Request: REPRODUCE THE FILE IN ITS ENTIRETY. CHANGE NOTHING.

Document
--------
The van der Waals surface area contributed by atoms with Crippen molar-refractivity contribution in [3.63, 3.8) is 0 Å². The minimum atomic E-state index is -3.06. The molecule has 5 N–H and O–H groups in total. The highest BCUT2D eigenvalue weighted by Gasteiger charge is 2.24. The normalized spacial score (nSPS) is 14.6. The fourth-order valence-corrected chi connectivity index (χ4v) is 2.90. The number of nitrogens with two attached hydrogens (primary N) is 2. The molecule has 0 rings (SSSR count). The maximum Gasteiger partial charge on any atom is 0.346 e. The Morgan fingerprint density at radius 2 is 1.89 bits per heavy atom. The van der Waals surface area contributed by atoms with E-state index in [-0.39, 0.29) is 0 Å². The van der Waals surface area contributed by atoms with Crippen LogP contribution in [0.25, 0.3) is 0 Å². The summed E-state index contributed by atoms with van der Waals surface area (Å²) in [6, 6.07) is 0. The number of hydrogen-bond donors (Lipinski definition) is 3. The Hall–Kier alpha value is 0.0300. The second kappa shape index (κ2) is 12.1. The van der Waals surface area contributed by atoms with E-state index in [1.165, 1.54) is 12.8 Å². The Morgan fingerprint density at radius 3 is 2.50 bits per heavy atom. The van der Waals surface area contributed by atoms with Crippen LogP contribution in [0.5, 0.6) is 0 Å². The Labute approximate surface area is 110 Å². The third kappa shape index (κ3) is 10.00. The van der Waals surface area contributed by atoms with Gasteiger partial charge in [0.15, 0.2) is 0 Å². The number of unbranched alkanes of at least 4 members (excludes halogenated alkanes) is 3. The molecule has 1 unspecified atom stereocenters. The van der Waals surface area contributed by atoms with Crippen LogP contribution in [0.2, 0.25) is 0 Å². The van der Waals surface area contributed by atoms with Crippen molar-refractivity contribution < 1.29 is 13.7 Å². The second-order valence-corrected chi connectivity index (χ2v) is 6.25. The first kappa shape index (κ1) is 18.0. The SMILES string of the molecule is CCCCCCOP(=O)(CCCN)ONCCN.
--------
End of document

The van der Waals surface area contributed by atoms with Crippen molar-refractivity contribution in [3.63, 3.8) is 0 Å². The minimum atomic E-state index is -3.06. The molecule has 5 N–H and O–H groups in total. The highest BCUT2D eigenvalue weighted by Gasteiger charge is 2.24. The normalized spacial score (nSPS) is 14.6. The fourth-order valence-corrected chi connectivity index (χ4v) is 2.90. The number of nitrogens with two attached hydrogens (primary N) is 2. The molecule has 0 rings (SSSR count). The maximum Gasteiger partial charge on any atom is 0.346 e. The Morgan fingerprint density at radius 2 is 1.89 bits per heavy atom. The van der Waals surface area contributed by atoms with E-state index in [-0.39, 0.29) is 0 Å². The van der Waals surface area contributed by atoms with Crippen LogP contribution in [0.25, 0.3) is 0 Å². The summed E-state index contributed by atoms with van der Waals surface area (Å²) in [6, 6.07) is 0. The number of hydrogen-bond donors (Lipinski definition) is 3. The Hall–Kier alpha value is 0.0300. The second kappa shape index (κ2) is 12.1. The van der Waals surface area contributed by atoms with E-state index in [1.165, 1.54) is 12.8 Å². The Morgan fingerprint density at radius 3 is 2.50 bits per heavy atom. The van der Waals surface area contributed by atoms with Crippen LogP contribution in [0.5, 0.6) is 0 Å². The Labute approximate surface area is 110 Å². The third kappa shape index (κ3) is 10.00. The van der Waals surface area contributed by atoms with Gasteiger partial charge in [0.15, 0.2) is 0 Å². The number of unbranched alkanes of at least 4 members (excludes halogenated alkanes) is 3. The molecule has 1 unspecified atom stereocenters. The van der Waals surface area contributed by atoms with Crippen LogP contribution in [0.2, 0.25) is 0 Å². The van der Waals surface area contributed by atoms with Crippen molar-refractivity contribution < 1.29 is 13.7 Å². The second-order valence-corrected chi connectivity index (χ2v) is 6.25. The first kappa shape index (κ1) is 18.0. The SMILES string of the molecule is CCCCCCOP(=O)(CCCN)ONCCN.